The Planning Authority has issued an order for the removal of yet another gate blocking a public pathway in the countryside, this time leading to Blata tal-Melħ, a scenic spot on Baħrija’s coastline, popular with hikers.

The gate, which was spotted by hikers last week, required a permit to be installed.

A spokesperson for the PA confirmed the structure had been put up illegally, adding that “the contravener has been instructed to remove the gate.

“Further action will be taken if such instructions are not complied with,” the spokesperson added.

There has been growing public attention lately to illegal gates blocking off access to public pathways. A recent example was a metal gate that had closed off access to the secluded beach of Fomm ir-Riħ, which sparked an outcry before it was removed.

The Ramblers Association first flagged the structure at Baħrija last Wednesday, saying that “someone simply placed a gate there and decided to close off access”.

“The passageway that the gate blocks leads to a scenic spot known as Blata tal-Melħ, a popular area with ramblers,” association president Ingram Bondin stated when reached for a comment.

The passageway that the gate blocks leads to a scenic spot known as Blata tal-Melħ

“This passageway is also the main access point used by the general public to reach this place from a public road,” Bondin added.

Blata tal-Melħ is considered a historically-important landmark due to salt pans in the area, its quaint natural beauty and a unique stairway leading into the sea that was once used by workers who would haul sacks of salt onto boats.

“The planning authority needs to protect public access to the open countryside and coastline. This is even mentioned as an objective in the highest planning instrument in the land, the strategic plan for environment and development (SPED),” Bondin said.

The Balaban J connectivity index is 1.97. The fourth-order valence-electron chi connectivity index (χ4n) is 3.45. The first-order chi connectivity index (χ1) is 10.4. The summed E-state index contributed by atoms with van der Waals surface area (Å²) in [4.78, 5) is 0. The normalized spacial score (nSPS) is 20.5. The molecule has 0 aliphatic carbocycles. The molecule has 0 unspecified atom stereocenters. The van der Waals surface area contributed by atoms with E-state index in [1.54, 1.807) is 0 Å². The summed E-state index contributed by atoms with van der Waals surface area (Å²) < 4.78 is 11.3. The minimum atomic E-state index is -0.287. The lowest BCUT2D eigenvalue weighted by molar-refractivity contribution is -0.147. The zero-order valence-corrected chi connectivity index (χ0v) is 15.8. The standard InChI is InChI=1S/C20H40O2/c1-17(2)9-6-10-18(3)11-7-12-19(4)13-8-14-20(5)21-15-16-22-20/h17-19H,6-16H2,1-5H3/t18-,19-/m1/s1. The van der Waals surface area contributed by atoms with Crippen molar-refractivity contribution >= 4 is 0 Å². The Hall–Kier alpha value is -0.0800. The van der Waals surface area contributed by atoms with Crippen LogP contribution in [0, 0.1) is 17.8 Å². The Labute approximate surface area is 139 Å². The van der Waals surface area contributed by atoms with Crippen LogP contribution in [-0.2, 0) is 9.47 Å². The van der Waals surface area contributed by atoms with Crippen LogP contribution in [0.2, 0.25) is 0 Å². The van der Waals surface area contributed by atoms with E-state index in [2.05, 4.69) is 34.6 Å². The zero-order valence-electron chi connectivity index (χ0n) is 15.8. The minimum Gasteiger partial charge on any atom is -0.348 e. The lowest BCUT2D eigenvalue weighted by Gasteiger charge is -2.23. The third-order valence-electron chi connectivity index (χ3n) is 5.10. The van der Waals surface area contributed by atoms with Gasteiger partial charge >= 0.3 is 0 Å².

The gate, composed of a metal frame enforced with chicken wire and bamboo to prevent access from all sides, “is clearly illegal” as it does not comply with the requirements of the rural policy, Bondin added.

“Recently, timber strips were added to the contraption to give it the appearance of a legitimate gate as stipulated by the PA’s rural policy, which states that any similar gate would have to blend in with the aesthetics of the area.”

On Thursday, the NGO issued a public statement announcing their official request to the PA to remove the gate.

“If the gate comes back with a planning application, we will be there to contest it every step of the way,” the statement reads.

The original Facebook post that flagged the gate garnered attention, including from a person who claims to be one of the landowners in the area.

Contacted for comment yesterday, Paul Azzopardi said he wanted to meet next week to show all the damage done by trespassers.

In a public group administrated by Din l-Art Ħelwa, he said they “do not want people in our private land to spoil the surroundings, cause damage and make loud noise”.

In the Fomm ir-Riħ incident, the owner of the land was revealed to be the president of the Malta Developers’ Association, Sandro Chetcuti.

The environment ministry has said it is in negotiations with him but that the gate would eventually reappear if the owner decided to formally apply for it.

Chetcuti has said he wants to make sure the public has access to the beach but wants to reduce the possibility of injury as the path is in a dangerous state.

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